Excerpt: ...be really ill the first thing they know. And then what will they do?" pg 061 XII Benjamin Bat Solomon Owl was by no means the only night-prowler in Pleasant Valley. He had neighbors that chose to sleep in the daytime, so they might roam through the woods and fields after dark. One of these was Benjamin Bat. And furthermore, he was the ...
Excerpt: ...be really ill the first thing they know. And then what will they do?" pg 061 XII Benjamin Bat Solomon Owl was by no means the only night-prowler in Pleasant Valley. He had neighbors that chose to sleep in the daytime, so they might roam through the woods and fields after dark. One of these was Benjamin Bat. And furthermore, he was the color of night itself. pg 062 Now, Benjamin Bat was an odd chap. When he was still he liked to hang by his feet, upside down. And when he was flying he sailed about in a zigzag, helter-skelter fashion. He went in so many different directions, turning this way and that, one could never tell where he was going. One might say that his life was just one continual dodge-when he wasn't resting with his heels where his head ought to be. A good many of Benjamin Bat's friends said he certainly must be crazy, because he didn't do as they did. But that never made the slightest difference in Benjamin Bat's habits. He continued to zigzag through life-and hang by his heels-just the same. Perhaps he thought that all other people were crazy because they didn't do likewise. Benjamin often dodged across Solomon Owl's path, when Solomon was hunting for field mice. And since Benjamin was the least bit like a mouse himself-except for his wings-there was a time, once, when Solomon tried to catch him. But Solomon Owl soon found that chasing Benjamin Bat made him dizzy. If Benjamin hadn't been used to hanging head downward, maybe he would have been dizzy, too. pg 063 Though the two often saw each other, Benjamin Bat never seemed to care to stop for a chat with Solomon Owl. One night, however, Benjamin actually called to Solomon and asked his advice. He was in trouble. And he knew that Solomon Owl was supposed by some to be the wisest old fellow for miles around. It was almost morning. And Solomon Owl was hurrying home, because a terrible storm had arisen. The lightning was flashing, and peals of thunder crashed through the woods....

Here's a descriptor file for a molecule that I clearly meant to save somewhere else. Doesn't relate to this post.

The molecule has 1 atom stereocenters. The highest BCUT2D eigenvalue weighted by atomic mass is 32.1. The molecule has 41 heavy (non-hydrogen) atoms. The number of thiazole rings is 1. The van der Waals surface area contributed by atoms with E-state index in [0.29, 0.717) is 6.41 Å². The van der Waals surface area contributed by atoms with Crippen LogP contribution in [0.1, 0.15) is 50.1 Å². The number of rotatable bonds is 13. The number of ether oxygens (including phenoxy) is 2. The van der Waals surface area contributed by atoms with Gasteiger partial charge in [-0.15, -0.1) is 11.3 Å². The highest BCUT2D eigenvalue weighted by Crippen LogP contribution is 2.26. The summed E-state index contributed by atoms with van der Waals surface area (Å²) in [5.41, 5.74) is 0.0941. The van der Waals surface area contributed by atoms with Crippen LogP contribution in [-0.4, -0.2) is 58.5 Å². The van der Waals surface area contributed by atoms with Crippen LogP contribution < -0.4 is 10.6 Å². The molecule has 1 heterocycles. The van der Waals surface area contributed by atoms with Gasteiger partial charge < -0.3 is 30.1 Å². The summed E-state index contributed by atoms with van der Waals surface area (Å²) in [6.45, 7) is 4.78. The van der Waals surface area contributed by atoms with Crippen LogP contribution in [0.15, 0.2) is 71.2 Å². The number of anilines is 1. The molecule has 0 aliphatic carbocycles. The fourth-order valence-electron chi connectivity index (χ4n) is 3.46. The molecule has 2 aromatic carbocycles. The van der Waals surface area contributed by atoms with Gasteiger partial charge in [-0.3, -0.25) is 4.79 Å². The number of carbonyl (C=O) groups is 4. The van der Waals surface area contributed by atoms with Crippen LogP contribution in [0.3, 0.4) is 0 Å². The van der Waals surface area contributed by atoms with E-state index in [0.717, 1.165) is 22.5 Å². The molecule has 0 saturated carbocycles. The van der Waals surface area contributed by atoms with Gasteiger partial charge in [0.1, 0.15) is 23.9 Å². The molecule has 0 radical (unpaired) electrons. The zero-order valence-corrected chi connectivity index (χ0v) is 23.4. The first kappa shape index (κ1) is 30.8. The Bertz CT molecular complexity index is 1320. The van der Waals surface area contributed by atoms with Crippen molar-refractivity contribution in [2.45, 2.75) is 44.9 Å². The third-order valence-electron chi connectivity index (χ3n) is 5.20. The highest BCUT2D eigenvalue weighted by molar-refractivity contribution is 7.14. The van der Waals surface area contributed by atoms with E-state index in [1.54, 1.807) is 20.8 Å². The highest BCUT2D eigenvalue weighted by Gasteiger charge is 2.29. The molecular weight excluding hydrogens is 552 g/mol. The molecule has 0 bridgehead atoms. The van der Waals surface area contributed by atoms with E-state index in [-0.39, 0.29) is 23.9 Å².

This item is printed on demand. Arthur Scott Bailey (1877-1949) was the author of more than forty children's books. The Newark Evening News said: "Mr. Bailey centered all his plots in the animal, bird and insect worlds, weaving natural history into the s.
New. This item is printed on demand. Classic children's book, from the Tuck-me-in Tales series. Teaches basic science of the animal and insect world through the lives of the characters and explores various animal characteristics, environments and predators. R.
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